[Editor’s note: Alicia’s probate series began here.]
Guardians were appointed for children under the age of 21 and for adults who were not able to handle their own affairs. Children over age 14 could choose their guardians. The surviving parent would usually be the first choice, but a guardian could also be a grandparent, older sibling, uncle, step-parent, etc.
In our example from the estate of Joseph Alden of Middleborough, there were no minor children, but Joseph was the administrator of his son Ebenezer’s estate. When Ebenezer died in 1773 at the age of 30, he left behind six minor children: Hannah, age 8; Orpha, 7; Polly, 6; Ruth, 5; Ebenezer, six months; and Joseph, “on the way.” Little wonder that Ebenezer’s widow, Ruth, declined administration in favor of her father-in-law. However, no guardian was appointed for these children in 1773, and since Joseph as grandfather and administrator would have had responsibility for the family, anyway, no official paperwork was thought necessary. Joseph conducted the administration of Ebenezer’s estate until his own death in 1787. The estate was declared insolvent and Joseph was given permission to sell the real estate to pay some of the debts.
In 1788, after Joseph’s death, official guardians were needed for those of Ebenezer’s children who were still minors – Ruth and Ebenezer, ages 20 and 16, chose Joshua Fobes of Bridgewater (their maternal uncle), and Joseph, 15, chose Abner Alden of Middleborough (his paternal uncle) – in order to execute the 1789 deed of the heirs of Joseph Alden mentioned in the previous installment of this series.
Adult guardianships can put a lot of human flesh on our ancestors’ bones, since they often involve depositions explaining why the person was not competent. In the case of Benjamin Faunce of Kingston, his “friends and connections” petitioned the court in 1802 stating that “for Eighteen monthes past [he] has neglected his Business, takes no Care to provide for himself or family, not a furor [furrow] plowed on his farme this year, his fences all Down … his Wife and Children have Left him and gon to her fathers who is a poor man not able to afford them any Reliefe, he is troublesum to his nighbours and a plague to himself....”
Now, who could resist the temptation to learn more about what happened to Benjamin and his family! If you find out, let me know.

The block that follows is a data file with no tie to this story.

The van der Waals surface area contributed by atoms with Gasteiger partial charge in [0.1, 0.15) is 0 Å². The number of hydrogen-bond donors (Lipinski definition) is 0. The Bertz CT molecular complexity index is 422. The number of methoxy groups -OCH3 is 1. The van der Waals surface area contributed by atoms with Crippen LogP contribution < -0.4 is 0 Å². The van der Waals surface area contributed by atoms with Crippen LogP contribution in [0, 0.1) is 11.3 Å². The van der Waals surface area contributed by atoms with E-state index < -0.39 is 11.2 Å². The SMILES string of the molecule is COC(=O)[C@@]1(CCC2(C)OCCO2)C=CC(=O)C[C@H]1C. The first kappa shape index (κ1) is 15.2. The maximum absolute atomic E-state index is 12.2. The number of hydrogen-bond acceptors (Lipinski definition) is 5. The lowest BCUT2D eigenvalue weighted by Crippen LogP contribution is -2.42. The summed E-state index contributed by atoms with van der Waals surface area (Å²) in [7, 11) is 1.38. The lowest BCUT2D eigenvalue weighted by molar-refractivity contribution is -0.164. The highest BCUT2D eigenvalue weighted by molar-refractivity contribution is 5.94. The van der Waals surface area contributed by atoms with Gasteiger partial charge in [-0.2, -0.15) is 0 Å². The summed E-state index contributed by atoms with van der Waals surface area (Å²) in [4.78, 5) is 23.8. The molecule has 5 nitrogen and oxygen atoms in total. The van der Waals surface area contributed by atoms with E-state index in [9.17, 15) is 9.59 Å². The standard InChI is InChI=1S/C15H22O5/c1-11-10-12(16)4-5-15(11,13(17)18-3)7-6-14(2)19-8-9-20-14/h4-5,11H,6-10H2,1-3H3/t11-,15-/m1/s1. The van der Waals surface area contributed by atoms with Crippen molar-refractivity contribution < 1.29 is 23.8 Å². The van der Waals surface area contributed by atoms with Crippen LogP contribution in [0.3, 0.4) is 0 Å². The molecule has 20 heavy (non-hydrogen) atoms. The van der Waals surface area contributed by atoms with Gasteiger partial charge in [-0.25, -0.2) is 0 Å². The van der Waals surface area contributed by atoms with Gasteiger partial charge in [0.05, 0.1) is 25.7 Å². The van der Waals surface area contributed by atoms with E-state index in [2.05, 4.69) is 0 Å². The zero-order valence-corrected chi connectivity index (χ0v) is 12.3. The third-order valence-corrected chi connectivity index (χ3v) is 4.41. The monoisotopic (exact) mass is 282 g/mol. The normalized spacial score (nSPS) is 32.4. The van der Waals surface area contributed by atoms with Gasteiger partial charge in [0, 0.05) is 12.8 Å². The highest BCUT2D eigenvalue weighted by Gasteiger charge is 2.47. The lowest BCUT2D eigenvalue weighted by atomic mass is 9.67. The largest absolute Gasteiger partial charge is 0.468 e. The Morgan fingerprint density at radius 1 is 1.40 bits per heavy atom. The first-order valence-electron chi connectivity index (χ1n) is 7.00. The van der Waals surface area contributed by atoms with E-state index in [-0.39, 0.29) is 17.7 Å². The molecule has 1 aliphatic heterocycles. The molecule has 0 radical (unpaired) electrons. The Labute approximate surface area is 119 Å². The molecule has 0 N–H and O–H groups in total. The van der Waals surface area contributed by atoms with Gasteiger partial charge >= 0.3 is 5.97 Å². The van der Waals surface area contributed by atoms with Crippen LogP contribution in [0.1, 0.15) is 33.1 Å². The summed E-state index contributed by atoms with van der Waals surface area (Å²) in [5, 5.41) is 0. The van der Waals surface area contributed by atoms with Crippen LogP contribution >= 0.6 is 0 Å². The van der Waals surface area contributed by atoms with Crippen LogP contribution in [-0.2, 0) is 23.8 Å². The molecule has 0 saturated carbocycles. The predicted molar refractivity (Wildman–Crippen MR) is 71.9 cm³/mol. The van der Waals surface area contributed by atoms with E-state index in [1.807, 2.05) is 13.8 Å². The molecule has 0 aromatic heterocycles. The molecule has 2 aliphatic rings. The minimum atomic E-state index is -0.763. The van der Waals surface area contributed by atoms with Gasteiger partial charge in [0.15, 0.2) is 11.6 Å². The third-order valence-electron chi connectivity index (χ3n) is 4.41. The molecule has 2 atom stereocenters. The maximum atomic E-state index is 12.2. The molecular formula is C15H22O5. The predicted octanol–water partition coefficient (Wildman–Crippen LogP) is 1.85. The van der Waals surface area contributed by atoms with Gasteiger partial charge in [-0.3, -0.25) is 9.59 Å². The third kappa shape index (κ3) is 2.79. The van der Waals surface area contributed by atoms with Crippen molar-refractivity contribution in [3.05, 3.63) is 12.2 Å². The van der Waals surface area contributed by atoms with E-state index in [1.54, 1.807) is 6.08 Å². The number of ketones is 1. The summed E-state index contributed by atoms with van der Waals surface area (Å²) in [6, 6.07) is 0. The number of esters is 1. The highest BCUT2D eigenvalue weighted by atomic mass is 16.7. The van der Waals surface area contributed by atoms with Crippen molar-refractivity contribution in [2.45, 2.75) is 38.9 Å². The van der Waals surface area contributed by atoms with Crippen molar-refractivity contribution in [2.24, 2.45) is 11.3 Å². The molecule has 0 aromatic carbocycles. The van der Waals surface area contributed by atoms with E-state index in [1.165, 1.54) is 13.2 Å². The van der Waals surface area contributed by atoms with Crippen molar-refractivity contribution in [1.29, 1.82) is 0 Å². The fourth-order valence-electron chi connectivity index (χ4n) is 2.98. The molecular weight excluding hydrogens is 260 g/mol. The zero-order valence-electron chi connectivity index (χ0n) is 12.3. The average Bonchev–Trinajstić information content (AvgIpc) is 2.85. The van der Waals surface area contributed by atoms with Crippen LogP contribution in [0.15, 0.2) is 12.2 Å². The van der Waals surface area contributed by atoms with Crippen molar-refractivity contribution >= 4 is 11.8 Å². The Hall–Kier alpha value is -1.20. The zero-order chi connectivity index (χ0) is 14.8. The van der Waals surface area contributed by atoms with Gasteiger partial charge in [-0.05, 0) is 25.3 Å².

For further information on the family of Ebenezer5 Alden, see Esther Littleford Woodworth-Barnes, comp., Alicia Crane Williams, ed., Mayflower Families Through Five Generations…, Volume 16, Part 3, Family of John Alden Fifth Generation Descendants of his sons John,2 Joseph,2 and Jonathan2 (Plymouth, Mass, 2004), 247-48.
 Plymouth County Probate File, #82, copy books 21: 222, 224, 236, 360, 25: 306, 28: 99, 100, and File #84, copy books 26: 454-55. See the first installment of this series for discussion about accessing Plymouth County probate files and copy books.
 Note my error in Part 6 of this series taken from Mayflower Families, 16: 1: 380, in which I identified the guardian as their maternal grandfather, who died in 1787 – remember to verify, verify, verify!
 Plymouth County Probate File, #7499.
About Alicia Crane Williams
Alicia Crane Williams, FASG, Lead Genealogist of Early Families of New England Study Project, has compiled and edited numerous important genealogical publications including The Mayflower Descendant and the Alden Family “Silver Book” Five Generations project of the Mayflower Society. Most recently, she is the author of the 2017 edition of The Babson Genealogy, 1606-2017, Descendants of Thomas and Isabel Babson who first arrived in Salem, Massachusetts, in 1637. Alicia has served as Historian of the Massachusetts Society of Mayflower Descendants, Assistant Historian General at the General Society of Mayflower Descendants, and as Genealogist of the Alden Kindred of America. She earned a bachelor’s degree from the University of Connecticut and a master’s degree in History from Northeastern University.View all posts by Alicia Crane Williams →